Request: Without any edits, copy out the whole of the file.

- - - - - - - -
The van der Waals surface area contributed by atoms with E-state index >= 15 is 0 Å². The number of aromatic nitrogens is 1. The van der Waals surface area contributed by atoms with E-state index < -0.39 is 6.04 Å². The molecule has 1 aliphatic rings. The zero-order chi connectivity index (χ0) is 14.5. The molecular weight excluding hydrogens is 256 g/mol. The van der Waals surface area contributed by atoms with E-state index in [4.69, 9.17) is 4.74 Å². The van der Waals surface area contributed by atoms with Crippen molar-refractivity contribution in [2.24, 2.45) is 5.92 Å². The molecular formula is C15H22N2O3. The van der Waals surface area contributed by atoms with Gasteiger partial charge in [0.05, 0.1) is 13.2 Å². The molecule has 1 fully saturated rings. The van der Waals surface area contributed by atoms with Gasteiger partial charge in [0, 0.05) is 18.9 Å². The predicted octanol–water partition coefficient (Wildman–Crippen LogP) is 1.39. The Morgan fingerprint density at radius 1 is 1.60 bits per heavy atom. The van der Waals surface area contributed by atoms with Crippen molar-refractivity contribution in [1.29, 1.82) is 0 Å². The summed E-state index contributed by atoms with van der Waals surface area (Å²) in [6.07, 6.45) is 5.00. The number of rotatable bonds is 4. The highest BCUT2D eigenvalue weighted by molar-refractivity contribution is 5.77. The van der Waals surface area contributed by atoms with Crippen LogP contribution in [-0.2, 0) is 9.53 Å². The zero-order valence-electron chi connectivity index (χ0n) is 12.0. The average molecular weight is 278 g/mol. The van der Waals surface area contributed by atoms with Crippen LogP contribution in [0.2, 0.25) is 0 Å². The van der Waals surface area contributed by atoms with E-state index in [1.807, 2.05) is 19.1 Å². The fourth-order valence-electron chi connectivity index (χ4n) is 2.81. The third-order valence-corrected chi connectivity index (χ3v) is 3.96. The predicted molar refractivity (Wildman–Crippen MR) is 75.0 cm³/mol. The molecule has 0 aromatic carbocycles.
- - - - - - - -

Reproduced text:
The van der Waals surface area contributed by atoms with E-state index >= 15 is 0 Å². The number of aromatic nitrogens is 1. The van der Waals surface area contributed by atoms with E-state index < -0.39 is 6.04 Å². The molecule has 1 aliphatic rings. The zero-order chi connectivity index (χ0) is 14.5. The molecular weight excluding hydrogens is 256 g/mol. The van der Waals surface area contributed by atoms with E-state index in [4.69, 9.17) is 4.74 Å². The van der Waals surface area contributed by atoms with Crippen molar-refractivity contribution in [2.24, 2.45) is 5.92 Å². The molecular formula is C15H22N2O3. The van der Waals surface area contributed by atoms with Gasteiger partial charge in [0.05, 0.1) is 13.2 Å². The molecule has 1 fully saturated rings. The van der Waals surface area contributed by atoms with Gasteiger partial charge in [0, 0.05) is 18.9 Å². The predicted octanol–water partition coefficient (Wildman–Crippen LogP) is 1.39. The Morgan fingerprint density at radius 1 is 1.60 bits per heavy atom. The van der Waals surface area contributed by atoms with Crippen molar-refractivity contribution in [1.29, 1.82) is 0 Å². The summed E-state index contributed by atoms with van der Waals surface area (Å²) in [6.07, 6.45) is 5.00. The number of rotatable bonds is 4. The highest BCUT2D eigenvalue weighted by molar-refractivity contribution is 5.77. The van der Waals surface area contributed by atoms with Crippen LogP contribution in [-0.2, 0) is 9.53 Å². The zero-order valence-electron chi connectivity index (χ0n) is 12.0. The average molecular weight is 278 g/mol. The van der Waals surface area contributed by atoms with Crippen LogP contribution in [0.2, 0.25) is 0 Å². The van der Waals surface area contributed by atoms with E-state index in [1.807, 2.05) is 19.1 Å². The fourth-order valence-electron chi connectivity index (χ4n) is 2.81. The third-order valence-corrected chi connectivity index (χ3v) is 3.96. The predicted molar refractivity (Wildman–Crippen MR) is 75.0 cm³/mol. The molecule has 0 aromatic carbocycles.